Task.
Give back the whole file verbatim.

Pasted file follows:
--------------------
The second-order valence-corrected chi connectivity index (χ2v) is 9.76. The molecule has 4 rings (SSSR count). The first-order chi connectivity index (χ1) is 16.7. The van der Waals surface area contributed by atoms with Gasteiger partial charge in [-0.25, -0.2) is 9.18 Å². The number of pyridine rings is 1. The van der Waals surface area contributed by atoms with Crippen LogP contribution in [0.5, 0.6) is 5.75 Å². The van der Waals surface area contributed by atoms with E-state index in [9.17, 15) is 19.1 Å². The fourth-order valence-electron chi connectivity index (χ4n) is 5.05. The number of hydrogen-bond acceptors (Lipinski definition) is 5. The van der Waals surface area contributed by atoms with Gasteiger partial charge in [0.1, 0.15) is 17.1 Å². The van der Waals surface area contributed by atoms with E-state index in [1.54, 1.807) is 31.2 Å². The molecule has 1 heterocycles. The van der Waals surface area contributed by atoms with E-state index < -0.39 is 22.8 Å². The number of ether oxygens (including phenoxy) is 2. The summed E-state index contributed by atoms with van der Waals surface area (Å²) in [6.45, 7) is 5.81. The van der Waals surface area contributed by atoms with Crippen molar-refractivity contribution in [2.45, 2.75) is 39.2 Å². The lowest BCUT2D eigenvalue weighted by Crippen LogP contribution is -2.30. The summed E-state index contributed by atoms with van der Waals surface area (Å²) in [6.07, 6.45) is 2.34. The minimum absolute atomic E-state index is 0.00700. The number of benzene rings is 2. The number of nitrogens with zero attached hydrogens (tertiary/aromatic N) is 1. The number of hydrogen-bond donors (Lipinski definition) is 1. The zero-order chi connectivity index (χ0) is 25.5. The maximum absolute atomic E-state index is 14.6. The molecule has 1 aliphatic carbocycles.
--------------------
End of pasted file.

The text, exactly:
The second-order valence-corrected chi connectivity index (χ2v) is 9.76. The molecule has 4 rings (SSSR count). The first-order chi connectivity index (χ1) is 16.7. The van der Waals surface area contributed by atoms with Gasteiger partial charge in [-0.25, -0.2) is 9.18 Å². The number of pyridine rings is 1. The van der Waals surface area contributed by atoms with Crippen LogP contribution in [0.5, 0.6) is 5.75 Å². The van der Waals surface area contributed by atoms with E-state index in [9.17, 15) is 19.1 Å². The fourth-order valence-electron chi connectivity index (χ4n) is 5.05. The number of hydrogen-bond acceptors (Lipinski definition) is 5. The van der Waals surface area contributed by atoms with Gasteiger partial charge in [0.1, 0.15) is 17.1 Å². The van der Waals surface area contributed by atoms with E-state index in [1.54, 1.807) is 31.2 Å². The molecule has 1 heterocycles. The van der Waals surface area contributed by atoms with E-state index < -0.39 is 22.8 Å². The number of ether oxygens (including phenoxy) is 2. The summed E-state index contributed by atoms with van der Waals surface area (Å²) in [6.45, 7) is 5.81. The van der Waals surface area contributed by atoms with Crippen molar-refractivity contribution in [2.45, 2.75) is 39.2 Å². The lowest BCUT2D eigenvalue weighted by Crippen LogP contribution is -2.30. The summed E-state index contributed by atoms with van der Waals surface area (Å²) in [6.07, 6.45) is 2.34. The minimum absolute atomic E-state index is 0.00700. The number of benzene rings is 2. The number of nitrogens with zero attached hydrogens (tertiary/aromatic N) is 1. The number of hydrogen-bond donors (Lipinski definition) is 1. The zero-order chi connectivity index (χ0) is 25.5. The maximum absolute atomic E-state index is 14.6. The molecule has 1 aliphatic carbocycles.